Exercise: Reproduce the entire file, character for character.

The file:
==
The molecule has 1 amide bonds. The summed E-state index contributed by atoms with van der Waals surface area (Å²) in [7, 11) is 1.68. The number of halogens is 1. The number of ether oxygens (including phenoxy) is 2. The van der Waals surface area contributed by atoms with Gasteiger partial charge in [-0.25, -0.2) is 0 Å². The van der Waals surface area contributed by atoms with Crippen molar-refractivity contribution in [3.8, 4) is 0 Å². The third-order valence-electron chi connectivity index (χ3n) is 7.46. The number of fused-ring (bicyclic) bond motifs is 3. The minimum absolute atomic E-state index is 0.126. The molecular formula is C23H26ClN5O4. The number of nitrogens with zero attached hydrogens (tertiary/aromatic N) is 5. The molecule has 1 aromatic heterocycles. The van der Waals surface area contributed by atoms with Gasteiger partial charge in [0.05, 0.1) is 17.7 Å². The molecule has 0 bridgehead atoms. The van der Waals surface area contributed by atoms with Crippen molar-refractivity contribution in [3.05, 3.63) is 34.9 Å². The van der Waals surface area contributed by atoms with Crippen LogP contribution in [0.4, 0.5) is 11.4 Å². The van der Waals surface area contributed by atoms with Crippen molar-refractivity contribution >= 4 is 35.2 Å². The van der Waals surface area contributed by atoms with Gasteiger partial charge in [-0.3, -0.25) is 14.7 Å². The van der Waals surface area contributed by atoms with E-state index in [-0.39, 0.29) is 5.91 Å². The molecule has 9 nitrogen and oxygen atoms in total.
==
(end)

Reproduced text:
The molecule has 1 amide bonds. The summed E-state index contributed by atoms with van der Waals surface area (Å²) in [7, 11) is 1.68. The number of halogens is 1. The number of ether oxygens (including phenoxy) is 2. The van der Waals surface area contributed by atoms with Gasteiger partial charge in [-0.25, -0.2) is 0 Å². The van der Waals surface area contributed by atoms with Crippen molar-refractivity contribution in [3.8, 4) is 0 Å². The third-order valence-electron chi connectivity index (χ3n) is 7.46. The number of fused-ring (bicyclic) bond motifs is 3. The minimum absolute atomic E-state index is 0.126. The molecular formula is C23H26ClN5O4. The number of nitrogens with zero attached hydrogens (tertiary/aromatic N) is 5. The molecule has 1 aromatic heterocycles. The van der Waals surface area contributed by atoms with Gasteiger partial charge in [0.05, 0.1) is 17.7 Å². The molecule has 0 bridgehead atoms. The van der Waals surface area contributed by atoms with Crippen molar-refractivity contribution in [3.05, 3.63) is 34.9 Å². The van der Waals surface area contributed by atoms with Crippen LogP contribution in [0.4, 0.5) is 11.4 Å². The van der Waals surface area contributed by atoms with Crippen molar-refractivity contribution >= 4 is 35.2 Å². The van der Waals surface area contributed by atoms with Gasteiger partial charge in [-0.3, -0.25) is 14.7 Å². The van der Waals surface area contributed by atoms with E-state index in [-0.39, 0.29) is 5.91 Å². The molecule has 9 nitrogen and oxygen atoms in total.